Tourists Beaten For Being Gay In Indonesia

Tourists Beaten For Being Gay In Indonesia

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While Taiwan is known to be the most gay-friendly place in Asia, Indonesia might be a tourist destination you might want to skip. The province of Aceh just enacted a law where being gay can result in 100 lashes with a cane — whether you’re a tourist or an Indonesian citizen, or whether or not you’re Muslim.

The law was passed in 2014, but only came into effect last month. According to the law, homosexuality can be punished by caning, 100 months in jail, or a fine of one kilogram of gold — or about $35,000. According to Human Rights Watch, Aceh police have also arrested lesbians for hugging in public and legally harass and detain transgender Indonesians.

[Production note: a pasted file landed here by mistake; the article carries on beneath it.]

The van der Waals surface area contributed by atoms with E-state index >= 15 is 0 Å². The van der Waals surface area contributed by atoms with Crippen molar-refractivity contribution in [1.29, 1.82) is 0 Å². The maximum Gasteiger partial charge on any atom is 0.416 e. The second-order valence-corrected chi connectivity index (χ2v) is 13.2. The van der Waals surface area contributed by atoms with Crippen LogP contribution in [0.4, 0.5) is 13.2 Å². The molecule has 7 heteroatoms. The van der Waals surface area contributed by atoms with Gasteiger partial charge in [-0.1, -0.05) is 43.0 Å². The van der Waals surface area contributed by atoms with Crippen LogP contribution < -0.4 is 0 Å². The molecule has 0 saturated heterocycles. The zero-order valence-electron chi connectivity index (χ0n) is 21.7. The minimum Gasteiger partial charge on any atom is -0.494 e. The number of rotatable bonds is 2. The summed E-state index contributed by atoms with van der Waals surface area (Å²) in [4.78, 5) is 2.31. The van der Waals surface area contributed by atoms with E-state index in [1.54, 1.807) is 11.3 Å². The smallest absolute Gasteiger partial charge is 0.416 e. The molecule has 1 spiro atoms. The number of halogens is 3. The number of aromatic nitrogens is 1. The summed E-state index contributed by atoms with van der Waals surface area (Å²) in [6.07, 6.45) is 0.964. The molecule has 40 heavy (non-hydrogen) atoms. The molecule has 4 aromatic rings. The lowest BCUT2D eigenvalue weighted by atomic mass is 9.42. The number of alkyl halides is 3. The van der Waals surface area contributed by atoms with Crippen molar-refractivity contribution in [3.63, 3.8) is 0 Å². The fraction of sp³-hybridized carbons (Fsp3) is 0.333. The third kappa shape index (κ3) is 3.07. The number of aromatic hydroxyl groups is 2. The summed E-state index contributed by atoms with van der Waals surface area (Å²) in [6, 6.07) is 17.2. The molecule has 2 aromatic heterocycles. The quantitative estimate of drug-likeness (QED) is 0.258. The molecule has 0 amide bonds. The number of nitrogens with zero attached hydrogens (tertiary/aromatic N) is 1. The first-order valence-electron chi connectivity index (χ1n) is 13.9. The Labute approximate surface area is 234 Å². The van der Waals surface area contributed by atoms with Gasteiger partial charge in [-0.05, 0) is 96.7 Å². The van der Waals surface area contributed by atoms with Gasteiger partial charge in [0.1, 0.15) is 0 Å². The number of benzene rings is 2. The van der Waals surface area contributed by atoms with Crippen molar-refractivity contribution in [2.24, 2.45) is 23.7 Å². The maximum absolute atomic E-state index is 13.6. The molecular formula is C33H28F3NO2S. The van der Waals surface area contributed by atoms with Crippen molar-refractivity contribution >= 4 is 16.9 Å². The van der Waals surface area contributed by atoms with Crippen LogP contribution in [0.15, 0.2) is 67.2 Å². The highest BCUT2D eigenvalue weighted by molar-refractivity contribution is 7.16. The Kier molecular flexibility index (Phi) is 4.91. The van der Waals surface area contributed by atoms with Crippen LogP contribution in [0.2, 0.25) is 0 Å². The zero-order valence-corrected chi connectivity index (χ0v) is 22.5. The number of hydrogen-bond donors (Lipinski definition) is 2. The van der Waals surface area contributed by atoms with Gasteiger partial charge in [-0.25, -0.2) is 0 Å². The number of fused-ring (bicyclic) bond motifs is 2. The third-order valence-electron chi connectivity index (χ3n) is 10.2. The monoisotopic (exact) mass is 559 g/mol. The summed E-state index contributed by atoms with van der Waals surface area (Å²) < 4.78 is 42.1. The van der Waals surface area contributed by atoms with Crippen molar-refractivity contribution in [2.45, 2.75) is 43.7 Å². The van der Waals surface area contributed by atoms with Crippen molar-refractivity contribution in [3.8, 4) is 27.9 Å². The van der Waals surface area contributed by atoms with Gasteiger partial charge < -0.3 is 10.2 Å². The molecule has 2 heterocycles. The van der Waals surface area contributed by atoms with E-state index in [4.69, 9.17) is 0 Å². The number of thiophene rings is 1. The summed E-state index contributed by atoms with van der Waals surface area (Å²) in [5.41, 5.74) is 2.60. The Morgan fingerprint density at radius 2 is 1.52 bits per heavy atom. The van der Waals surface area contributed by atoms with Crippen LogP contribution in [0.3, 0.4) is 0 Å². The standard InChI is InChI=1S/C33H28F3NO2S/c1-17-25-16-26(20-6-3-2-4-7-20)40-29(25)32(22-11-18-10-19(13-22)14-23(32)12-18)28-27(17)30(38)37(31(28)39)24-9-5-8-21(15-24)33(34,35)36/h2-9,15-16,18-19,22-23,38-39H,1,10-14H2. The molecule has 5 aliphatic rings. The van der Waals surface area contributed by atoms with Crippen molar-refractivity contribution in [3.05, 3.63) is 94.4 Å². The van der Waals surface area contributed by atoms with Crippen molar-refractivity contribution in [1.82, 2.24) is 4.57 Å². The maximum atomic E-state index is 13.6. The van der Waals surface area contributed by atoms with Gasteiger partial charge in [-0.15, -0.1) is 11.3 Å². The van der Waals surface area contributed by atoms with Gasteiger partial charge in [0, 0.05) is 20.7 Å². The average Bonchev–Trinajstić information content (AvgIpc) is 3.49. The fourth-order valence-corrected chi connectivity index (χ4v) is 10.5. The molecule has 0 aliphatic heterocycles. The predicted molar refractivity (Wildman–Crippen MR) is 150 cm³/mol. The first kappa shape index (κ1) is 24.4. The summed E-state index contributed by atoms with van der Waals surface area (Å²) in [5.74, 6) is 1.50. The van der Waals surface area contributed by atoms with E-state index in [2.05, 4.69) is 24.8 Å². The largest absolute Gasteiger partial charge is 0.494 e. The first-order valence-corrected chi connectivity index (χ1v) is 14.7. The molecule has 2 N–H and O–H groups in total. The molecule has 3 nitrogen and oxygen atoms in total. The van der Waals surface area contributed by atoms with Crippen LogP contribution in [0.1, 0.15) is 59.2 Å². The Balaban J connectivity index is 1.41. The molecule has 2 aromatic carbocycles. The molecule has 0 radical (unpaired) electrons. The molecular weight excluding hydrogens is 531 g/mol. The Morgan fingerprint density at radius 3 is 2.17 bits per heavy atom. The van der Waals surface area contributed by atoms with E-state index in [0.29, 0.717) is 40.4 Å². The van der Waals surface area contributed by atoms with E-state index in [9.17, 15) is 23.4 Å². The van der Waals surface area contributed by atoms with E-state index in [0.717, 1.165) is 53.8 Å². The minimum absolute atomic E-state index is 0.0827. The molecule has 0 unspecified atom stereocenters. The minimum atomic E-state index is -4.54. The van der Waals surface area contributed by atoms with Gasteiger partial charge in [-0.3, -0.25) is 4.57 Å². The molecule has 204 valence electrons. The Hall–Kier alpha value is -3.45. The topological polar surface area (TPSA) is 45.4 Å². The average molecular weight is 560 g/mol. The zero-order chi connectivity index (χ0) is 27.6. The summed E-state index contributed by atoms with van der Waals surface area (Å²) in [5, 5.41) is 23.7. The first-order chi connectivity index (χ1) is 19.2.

Aceh is the most religiously conservative province in Indonesia, and the only one allowed to enact Sharia Law — the result of a 2005 peace accord between the Indonesian government and the Aceh separatist movement (which dates back to the 1970s). In exchange for autonomy when it comes to law enforcement, Aceh agrees to remain part of Indonesia.

The rest of Indonesia practices a more moderate form of Islam, and homosexuality isn’t illegal in the rest of the country. While Indonesia is also the home to the Q! Film Festival — the largest queer film festival in Asia and the only of its kind in a predominantly Muslim country — homophobia is rampant, with 93 percent of Indonesians saying that LGBTQ rights, nor same-sex marriage, should not be accepted.

Amnesty International reports that at least 156 people have been caned for various offenses in Aceh between 2010 and 2014.

(Featured Image via Rifat Attamimi)

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